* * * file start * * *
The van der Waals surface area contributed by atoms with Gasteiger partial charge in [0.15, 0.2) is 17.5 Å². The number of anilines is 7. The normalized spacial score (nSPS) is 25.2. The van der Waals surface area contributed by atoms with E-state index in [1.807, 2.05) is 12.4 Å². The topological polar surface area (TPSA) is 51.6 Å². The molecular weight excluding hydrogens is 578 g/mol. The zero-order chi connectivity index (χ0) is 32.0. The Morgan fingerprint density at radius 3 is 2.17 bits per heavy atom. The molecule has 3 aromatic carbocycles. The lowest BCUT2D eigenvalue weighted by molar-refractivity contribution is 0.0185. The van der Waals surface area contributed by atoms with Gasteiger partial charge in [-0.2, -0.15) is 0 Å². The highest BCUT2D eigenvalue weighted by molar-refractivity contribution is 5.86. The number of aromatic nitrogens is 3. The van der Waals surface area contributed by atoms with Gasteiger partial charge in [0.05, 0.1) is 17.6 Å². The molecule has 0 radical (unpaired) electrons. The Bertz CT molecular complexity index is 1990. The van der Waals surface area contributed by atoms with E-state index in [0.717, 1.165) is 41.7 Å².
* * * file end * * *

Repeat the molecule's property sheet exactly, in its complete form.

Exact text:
The van der Waals surface area contributed by atoms with Gasteiger partial charge in [0.15, 0.2) is 17.5 Å². The number of anilines is 7. The normalized spacial score (nSPS) is 25.2. The van der Waals surface area contributed by atoms with E-state index in [1.807, 2.05) is 12.4 Å². The topological polar surface area (TPSA) is 51.6 Å². The molecular weight excluding hydrogens is 578 g/mol. The zero-order chi connectivity index (χ0) is 32.0. The Morgan fingerprint density at radius 3 is 2.17 bits per heavy atom. The molecule has 3 aromatic carbocycles. The lowest BCUT2D eigenvalue weighted by molar-refractivity contribution is 0.0185. The van der Waals surface area contributed by atoms with Gasteiger partial charge in [-0.2, -0.15) is 0 Å². The highest BCUT2D eigenvalue weighted by molar-refractivity contribution is 5.86. The number of aromatic nitrogens is 3. The van der Waals surface area contributed by atoms with Gasteiger partial charge in [0.05, 0.1) is 17.6 Å². The molecule has 0 radical (unpaired) electrons. The Bertz CT molecular complexity index is 1990. The van der Waals surface area contributed by atoms with E-state index in [0.717, 1.165) is 41.7 Å².